The distinct culture of Polynesians has created some of the most interesting monuments in the world. A true wonder of the world is the Moai sculptures on Easter Island but not less intriguing are the mysterious Tikis statues of Hiva Oa.
The temple of Taputapuatea Marae is an ancient pyramid built on the Leeward Islands, French Polynesia. It is considered one of the most important sacred complexes in Polynesia. Established around 1000 AD, the marae was a place of learning where priests and navigators from all over the Pacific would gather to offer sacrifices to the gods and share their knowledge of the genealogical origins of the universe, and of deep-ocean navigation.
Image Credit: Simon E. Davies
During the 15th century CE, the Maori of New Zealand constructed a hill fort known as Maungakiekie (One Tree Hill) in Auckland. It is the largest Maori fort ever built. These Earth workers literally carved a fortified complex out of the hill, considered to be the most impressive systems in the world. Many of the Maori can also trace their ancestry back to this hill, which is said to have the spirits of their elders.
The island of Hiva Oa is home to a ceremonial site with houses some of the largest prehistoric statues in French Polynesia, up to 2.6 m high. They are positioned on an ancient monument known as the me’ae, a sacred site arranged for ceremonies and gatherings. The old stone figures were based on gods and legendary figures from the islander’s history.
One of the most interesting fortifications of Polynesia can be found on the small island of Rapa Iti. These pyramid-shaped towers were built along the highest peaks of the island, a realm where the island gods were said to live. It is believed that the depletion of natural resources on the island resulted in warfare, and the inhabitants lived alongside these fortified settlements for protection.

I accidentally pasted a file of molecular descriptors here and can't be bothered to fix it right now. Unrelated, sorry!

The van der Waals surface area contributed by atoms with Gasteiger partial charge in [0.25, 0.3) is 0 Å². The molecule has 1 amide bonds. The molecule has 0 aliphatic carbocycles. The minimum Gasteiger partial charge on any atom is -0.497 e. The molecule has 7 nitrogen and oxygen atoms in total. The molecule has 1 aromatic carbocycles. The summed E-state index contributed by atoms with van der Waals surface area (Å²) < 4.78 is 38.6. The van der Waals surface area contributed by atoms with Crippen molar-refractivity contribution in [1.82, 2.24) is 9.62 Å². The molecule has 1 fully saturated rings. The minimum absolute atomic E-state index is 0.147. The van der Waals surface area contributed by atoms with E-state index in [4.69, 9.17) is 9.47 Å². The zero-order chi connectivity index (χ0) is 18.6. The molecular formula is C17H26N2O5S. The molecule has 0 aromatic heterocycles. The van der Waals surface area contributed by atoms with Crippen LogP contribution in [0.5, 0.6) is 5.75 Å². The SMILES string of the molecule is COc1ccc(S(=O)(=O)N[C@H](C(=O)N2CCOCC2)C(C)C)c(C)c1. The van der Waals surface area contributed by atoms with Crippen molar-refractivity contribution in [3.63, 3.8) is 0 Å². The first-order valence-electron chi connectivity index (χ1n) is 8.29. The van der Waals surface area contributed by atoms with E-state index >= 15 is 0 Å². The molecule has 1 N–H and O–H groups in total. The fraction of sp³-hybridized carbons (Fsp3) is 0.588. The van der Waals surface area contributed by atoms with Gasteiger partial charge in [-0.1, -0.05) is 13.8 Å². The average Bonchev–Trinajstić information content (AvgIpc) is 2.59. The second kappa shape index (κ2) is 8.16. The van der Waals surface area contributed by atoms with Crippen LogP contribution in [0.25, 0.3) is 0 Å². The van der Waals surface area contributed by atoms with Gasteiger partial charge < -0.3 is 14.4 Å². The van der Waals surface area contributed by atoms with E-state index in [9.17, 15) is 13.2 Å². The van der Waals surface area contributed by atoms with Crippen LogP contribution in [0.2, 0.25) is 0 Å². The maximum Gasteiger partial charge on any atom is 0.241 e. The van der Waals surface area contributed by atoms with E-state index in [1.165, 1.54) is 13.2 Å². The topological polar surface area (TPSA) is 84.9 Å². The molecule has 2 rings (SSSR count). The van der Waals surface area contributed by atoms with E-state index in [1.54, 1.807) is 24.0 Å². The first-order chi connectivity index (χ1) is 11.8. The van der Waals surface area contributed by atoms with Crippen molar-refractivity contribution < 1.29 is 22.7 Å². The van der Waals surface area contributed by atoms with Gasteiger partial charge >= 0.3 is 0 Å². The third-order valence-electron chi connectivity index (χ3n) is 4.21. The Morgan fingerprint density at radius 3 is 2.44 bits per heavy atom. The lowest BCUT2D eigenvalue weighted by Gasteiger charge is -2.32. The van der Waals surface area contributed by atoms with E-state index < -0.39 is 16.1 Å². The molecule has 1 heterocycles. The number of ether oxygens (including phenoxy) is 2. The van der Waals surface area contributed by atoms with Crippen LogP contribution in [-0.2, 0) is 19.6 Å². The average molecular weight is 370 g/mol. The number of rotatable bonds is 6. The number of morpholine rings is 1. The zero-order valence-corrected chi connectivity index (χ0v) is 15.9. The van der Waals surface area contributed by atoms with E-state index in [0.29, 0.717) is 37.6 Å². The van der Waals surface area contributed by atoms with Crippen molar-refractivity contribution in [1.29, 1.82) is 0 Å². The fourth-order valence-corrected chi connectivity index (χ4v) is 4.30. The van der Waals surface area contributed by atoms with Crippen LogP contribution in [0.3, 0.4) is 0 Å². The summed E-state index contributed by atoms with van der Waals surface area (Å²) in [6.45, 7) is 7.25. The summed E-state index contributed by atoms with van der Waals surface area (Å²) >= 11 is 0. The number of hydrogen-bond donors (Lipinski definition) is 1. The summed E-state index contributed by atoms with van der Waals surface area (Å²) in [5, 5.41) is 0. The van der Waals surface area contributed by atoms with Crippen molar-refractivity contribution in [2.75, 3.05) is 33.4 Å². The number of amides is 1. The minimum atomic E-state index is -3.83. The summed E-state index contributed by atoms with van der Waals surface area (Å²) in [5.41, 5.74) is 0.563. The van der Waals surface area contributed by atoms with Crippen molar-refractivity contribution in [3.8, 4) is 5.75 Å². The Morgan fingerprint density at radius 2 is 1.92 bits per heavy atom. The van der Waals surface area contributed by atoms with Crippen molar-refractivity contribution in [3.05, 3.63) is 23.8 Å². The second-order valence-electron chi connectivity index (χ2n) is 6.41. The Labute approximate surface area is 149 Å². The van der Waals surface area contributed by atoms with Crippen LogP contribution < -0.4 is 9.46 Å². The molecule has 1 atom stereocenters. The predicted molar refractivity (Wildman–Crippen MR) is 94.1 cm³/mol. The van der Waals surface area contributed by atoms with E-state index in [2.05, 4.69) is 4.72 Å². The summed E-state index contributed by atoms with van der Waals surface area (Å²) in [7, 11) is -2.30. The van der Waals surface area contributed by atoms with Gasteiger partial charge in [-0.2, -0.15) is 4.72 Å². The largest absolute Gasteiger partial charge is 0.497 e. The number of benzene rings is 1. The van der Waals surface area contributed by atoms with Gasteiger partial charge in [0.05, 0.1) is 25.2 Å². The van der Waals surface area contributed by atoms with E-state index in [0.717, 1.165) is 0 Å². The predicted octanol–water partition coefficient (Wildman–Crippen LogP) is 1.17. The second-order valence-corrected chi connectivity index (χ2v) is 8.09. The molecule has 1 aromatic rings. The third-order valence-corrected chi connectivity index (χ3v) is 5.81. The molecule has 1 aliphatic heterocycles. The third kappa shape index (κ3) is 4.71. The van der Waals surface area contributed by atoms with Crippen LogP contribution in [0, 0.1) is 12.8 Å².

One of the most significant petroglyph sites in the world can be found in Rapa Nui (with more than 1,20 valuable carvings). The ‘Orongo’ glyphs were based on the birdman cult, which hosted an annual race to bring the first bird egg from the islet of Motu Nui to ‘Orongo’. The site has many petroglyphs, mainly of the birdmen, carved out of large volcanic blocks.
One of the most unusual megalithic monuments in the Pacific is the Ha’amonga ‘a Maui in Tonga. Each stone weighs some 20 tons and is some 6 m high. This massive trilithon was composed of three giant stones – two upright and a lintel uniting them. It was built-in the beginning of 13th century, possibly as a royal gateway. Nearby is large upright stone slab – Maka Fa’akinanga – a legendary throne of the king. The local legends of Tonga suggest that this monument was made by a god because no mortals would be able to handle such giant slabs of stone.
Hale O Pi’ilani Heiau is an ancient temple complex built on the Hawaiian Island of Maui. This huge shrine was used to treat the sick, make offerings to the gods, start rain, stop rain, increase the population, ensure the health of the nation, achieve success in distant voyaging, reach peace, and achieve success in war.
This Article was written by Simon E. Davies, contributor to ancient-code.com